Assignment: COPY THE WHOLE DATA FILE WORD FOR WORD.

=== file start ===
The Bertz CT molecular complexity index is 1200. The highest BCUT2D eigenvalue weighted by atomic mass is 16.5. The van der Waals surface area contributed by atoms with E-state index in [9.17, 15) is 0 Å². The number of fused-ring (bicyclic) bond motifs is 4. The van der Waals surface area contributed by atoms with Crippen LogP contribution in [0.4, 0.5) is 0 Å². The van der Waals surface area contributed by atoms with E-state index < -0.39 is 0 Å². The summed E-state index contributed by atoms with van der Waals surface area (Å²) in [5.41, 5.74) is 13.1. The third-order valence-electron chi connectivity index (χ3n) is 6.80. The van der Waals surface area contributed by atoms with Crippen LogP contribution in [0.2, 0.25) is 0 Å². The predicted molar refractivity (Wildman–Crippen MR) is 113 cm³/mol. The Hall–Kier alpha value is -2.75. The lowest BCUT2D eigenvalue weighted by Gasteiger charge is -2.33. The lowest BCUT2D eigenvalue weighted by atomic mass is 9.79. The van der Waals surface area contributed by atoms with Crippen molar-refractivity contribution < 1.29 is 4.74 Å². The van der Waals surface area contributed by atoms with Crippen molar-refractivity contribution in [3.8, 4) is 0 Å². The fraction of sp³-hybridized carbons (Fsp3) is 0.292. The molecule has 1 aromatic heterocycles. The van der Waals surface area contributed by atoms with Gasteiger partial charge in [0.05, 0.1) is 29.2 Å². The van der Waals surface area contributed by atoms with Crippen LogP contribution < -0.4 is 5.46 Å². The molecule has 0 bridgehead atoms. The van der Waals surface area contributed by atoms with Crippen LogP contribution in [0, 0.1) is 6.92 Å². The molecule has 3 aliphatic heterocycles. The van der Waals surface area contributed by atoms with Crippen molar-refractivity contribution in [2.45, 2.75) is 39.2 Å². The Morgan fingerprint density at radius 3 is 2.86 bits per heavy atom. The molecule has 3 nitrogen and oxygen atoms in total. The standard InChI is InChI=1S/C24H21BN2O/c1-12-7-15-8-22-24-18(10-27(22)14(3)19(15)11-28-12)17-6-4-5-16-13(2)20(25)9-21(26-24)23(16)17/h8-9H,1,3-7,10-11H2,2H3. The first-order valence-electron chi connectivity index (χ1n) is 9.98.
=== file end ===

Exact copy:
The Bertz CT molecular complexity index is 1200. The highest BCUT2D eigenvalue weighted by atomic mass is 16.5. The van der Waals surface area contributed by atoms with E-state index in [9.17, 15) is 0 Å². The number of fused-ring (bicyclic) bond motifs is 4. The van der Waals surface area contributed by atoms with Crippen LogP contribution in [0.4, 0.5) is 0 Å². The van der Waals surface area contributed by atoms with E-state index < -0.39 is 0 Å². The summed E-state index contributed by atoms with van der Waals surface area (Å²) in [5.41, 5.74) is 13.1. The third-order valence-electron chi connectivity index (χ3n) is 6.80. The van der Waals surface area contributed by atoms with Crippen LogP contribution in [0.2, 0.25) is 0 Å². The predicted molar refractivity (Wildman–Crippen MR) is 113 cm³/mol. The Hall–Kier alpha value is -2.75. The lowest BCUT2D eigenvalue weighted by Gasteiger charge is -2.33. The lowest BCUT2D eigenvalue weighted by atomic mass is 9.79. The van der Waals surface area contributed by atoms with Crippen molar-refractivity contribution < 1.29 is 4.74 Å². The van der Waals surface area contributed by atoms with Crippen molar-refractivity contribution in [3.8, 4) is 0 Å². The fraction of sp³-hybridized carbons (Fsp3) is 0.292. The molecule has 1 aromatic heterocycles. The van der Waals surface area contributed by atoms with Gasteiger partial charge in [0.05, 0.1) is 29.2 Å². The van der Waals surface area contributed by atoms with Crippen LogP contribution < -0.4 is 5.46 Å². The molecule has 0 bridgehead atoms. The van der Waals surface area contributed by atoms with Crippen LogP contribution in [0, 0.1) is 6.92 Å². The molecule has 3 aliphatic heterocycles. The van der Waals surface area contributed by atoms with Crippen molar-refractivity contribution in [2.45, 2.75) is 39.2 Å². The Morgan fingerprint density at radius 3 is 2.86 bits per heavy atom. The molecule has 3 nitrogen and oxygen atoms in total. The standard InChI is InChI=1S/C24H21BN2O/c1-12-7-15-8-22-24-18(10-27(22)14(3)19(15)11-28-12)17-6-4-5-16-13(2)20(25)9-21(26-24)23(16)17/h8-9H,1,3-7,10-11H2,2H3. The first-order valence-electron chi connectivity index (χ1n) is 9.98.